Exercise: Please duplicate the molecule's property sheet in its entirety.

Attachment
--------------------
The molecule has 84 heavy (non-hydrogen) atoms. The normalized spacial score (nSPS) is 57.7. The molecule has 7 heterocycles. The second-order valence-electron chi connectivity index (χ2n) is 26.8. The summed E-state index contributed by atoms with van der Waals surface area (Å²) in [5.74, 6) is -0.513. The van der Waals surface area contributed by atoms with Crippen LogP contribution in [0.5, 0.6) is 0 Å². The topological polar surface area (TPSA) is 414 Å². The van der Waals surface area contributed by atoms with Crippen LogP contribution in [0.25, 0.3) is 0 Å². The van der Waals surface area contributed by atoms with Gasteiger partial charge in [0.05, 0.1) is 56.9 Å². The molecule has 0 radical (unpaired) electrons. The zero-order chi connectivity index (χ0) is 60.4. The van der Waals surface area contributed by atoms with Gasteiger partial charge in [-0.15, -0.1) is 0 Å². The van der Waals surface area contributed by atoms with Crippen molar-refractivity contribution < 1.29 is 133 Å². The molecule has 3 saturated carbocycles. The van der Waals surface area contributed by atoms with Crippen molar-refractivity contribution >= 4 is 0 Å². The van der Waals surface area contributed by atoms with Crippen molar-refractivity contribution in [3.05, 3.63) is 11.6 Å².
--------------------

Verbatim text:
The molecule has 84 heavy (non-hydrogen) atoms. The normalized spacial score (nSPS) is 57.7. The molecule has 7 heterocycles. The second-order valence-electron chi connectivity index (χ2n) is 26.8. The summed E-state index contributed by atoms with van der Waals surface area (Å²) in [5.74, 6) is -0.513. The van der Waals surface area contributed by atoms with Crippen LogP contribution in [0.5, 0.6) is 0 Å². The topological polar surface area (TPSA) is 414 Å². The van der Waals surface area contributed by atoms with Crippen LogP contribution in [0.25, 0.3) is 0 Å². The van der Waals surface area contributed by atoms with Gasteiger partial charge in [0.05, 0.1) is 56.9 Å². The molecule has 0 radical (unpaired) electrons. The zero-order chi connectivity index (χ0) is 60.4. The van der Waals surface area contributed by atoms with Gasteiger partial charge in [-0.15, -0.1) is 0 Å². The van der Waals surface area contributed by atoms with Crippen molar-refractivity contribution < 1.29 is 133 Å². The molecule has 3 saturated carbocycles. The van der Waals surface area contributed by atoms with Crippen molar-refractivity contribution >= 4 is 0 Å². The van der Waals surface area contributed by atoms with Crippen molar-refractivity contribution in [3.05, 3.63) is 11.6 Å².